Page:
London is a huge old and diverse city which hosts many hundreds of niches to entertain just about anyone. One interesting niche, which took my family well off the well-worn tourist circuit, was church history. Here are a few of our highlights:
1. William and Catherine Booth – Whitechapel, East London
London’s East End is where the Booths began the work of The Christian Mission in 1865 which later became the Salvation Army. East London in the 19th century was extremely overcrowded with poor and immigrant populations. It was against this background that the Booths reignited the social aspect of the gospel, noting the futility of preaching to those with empty stomachs. Whilst the neighbourhood has definitely changed in the last 150 years, it doesn’t take too much imagination to picture those same streets teeming with London’s disadvantaged. We spent about half an hour following the Salvation Army’s ‘Whitechapel Walkabout’ which includes a map and facts about some historic points related to the Booths.
2. John Wesley – The Museum of Methodism and John Wesley’s House
This stop was one of my father’s favourites, and is definitely worth the time of anyone interested in the Methodist movement or Wesley’s life and ministry. The visit is free and the staff are extremely informative and welcoming. We started our visit inside the museum with a short film on Wesley’s life and then were guided on a tour of Wesley’s house, which holds some of Wesley’s original furniture and personal items. We finished with some time spent in Wesley’s Chapel (1778) and a picnic in the gardens.
Across the street from Wesley’s Chapel is a the Bunhill Fields cemetery where ‘Nonconformists’ or Christians who practised outside of the Church of England, were buried from the 17th -19th centuries. Notable burials there include William Blake, Daniel Defoe, John Bunyan, Susannah Wesley, and Isaac Watts.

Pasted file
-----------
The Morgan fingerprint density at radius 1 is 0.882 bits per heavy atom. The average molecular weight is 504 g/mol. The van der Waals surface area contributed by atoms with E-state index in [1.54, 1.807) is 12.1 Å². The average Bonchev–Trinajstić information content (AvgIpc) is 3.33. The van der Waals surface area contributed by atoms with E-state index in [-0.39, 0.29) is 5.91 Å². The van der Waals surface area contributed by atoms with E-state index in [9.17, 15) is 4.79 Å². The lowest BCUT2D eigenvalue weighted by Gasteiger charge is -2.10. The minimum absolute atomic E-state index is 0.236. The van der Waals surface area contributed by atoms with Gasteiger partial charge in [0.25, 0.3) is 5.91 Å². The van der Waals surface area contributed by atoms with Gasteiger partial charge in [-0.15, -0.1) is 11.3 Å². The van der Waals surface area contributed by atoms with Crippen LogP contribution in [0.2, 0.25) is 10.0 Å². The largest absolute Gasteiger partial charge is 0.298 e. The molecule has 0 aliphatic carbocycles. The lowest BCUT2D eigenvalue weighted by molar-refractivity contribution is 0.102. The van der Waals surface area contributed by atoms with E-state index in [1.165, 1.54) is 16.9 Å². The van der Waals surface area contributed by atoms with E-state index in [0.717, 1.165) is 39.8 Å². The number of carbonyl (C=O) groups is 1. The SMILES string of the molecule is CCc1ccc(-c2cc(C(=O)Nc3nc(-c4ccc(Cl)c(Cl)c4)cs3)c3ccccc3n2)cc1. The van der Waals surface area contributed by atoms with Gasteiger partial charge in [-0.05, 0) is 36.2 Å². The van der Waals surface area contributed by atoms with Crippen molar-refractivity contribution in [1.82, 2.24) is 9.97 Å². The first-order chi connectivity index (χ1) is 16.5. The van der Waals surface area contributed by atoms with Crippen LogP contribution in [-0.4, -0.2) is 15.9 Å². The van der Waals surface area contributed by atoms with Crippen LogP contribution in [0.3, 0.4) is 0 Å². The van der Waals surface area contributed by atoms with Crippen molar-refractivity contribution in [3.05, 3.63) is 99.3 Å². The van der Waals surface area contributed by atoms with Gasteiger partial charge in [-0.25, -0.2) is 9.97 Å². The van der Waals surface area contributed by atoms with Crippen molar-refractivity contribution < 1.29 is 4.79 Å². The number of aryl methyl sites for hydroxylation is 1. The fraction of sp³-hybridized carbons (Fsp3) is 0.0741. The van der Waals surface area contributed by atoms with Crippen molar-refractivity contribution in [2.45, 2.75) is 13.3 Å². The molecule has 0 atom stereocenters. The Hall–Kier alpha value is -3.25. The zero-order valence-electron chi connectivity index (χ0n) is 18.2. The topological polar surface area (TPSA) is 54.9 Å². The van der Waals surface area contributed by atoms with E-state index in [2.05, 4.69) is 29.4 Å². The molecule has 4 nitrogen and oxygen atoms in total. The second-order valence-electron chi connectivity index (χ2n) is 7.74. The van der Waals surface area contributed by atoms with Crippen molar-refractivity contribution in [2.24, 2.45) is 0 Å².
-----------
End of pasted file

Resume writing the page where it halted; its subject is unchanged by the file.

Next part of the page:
4. John Newton –St Mary Woolnoth, Lombard Street
Finding London sites related to the famous abolitionist and hymn writer, John Newton, was slightly difficult, but we ended up visiting St. Mary’s, the church where Newton became rector in 1779 and officiated until his death. While we couldn’t find any displays or information to do with Newton, the building itself is an interesting Baroque style chapel from 1727.
5. Evensong at St. Paul’s Cathedral and Westminster Abbey
Attending evensong at St. Paul’s and/or Westminster Abbey is definitely one of my top suggestions for any trip to London irrespective of a visitor’s religious leanings. These two historic buildings are central to the religious, royal and political history of England. To avoid admission charges (£14.00 to £18.00) and experience the Anglican High Church, we normally take visitors to the choral evensong services which are free.
A few tips for your visit. 1) Endeavor to arrive early since the best seats fill up very quickly especially during the summer. 2) While St. Paul’s has a bit more relaxed atmosphere, at Westminster you need to very plainly tell the doormen that you are intended to worship at the Evensong service or they will not let you enter. 3) Check the website on the day of your visit as sometimes the time of the services change.
Other great church history sites in London include the Westminster Cathedral, Charles Spurgeon’s Church, the British Museum, the National Portrait Gallery and the British Libraries. Of course, Oxford, with a variety of sites related to C.S. Lewis (walking tour here) and J.R.R. Tolkien, is also only an hour’s train journey away from London.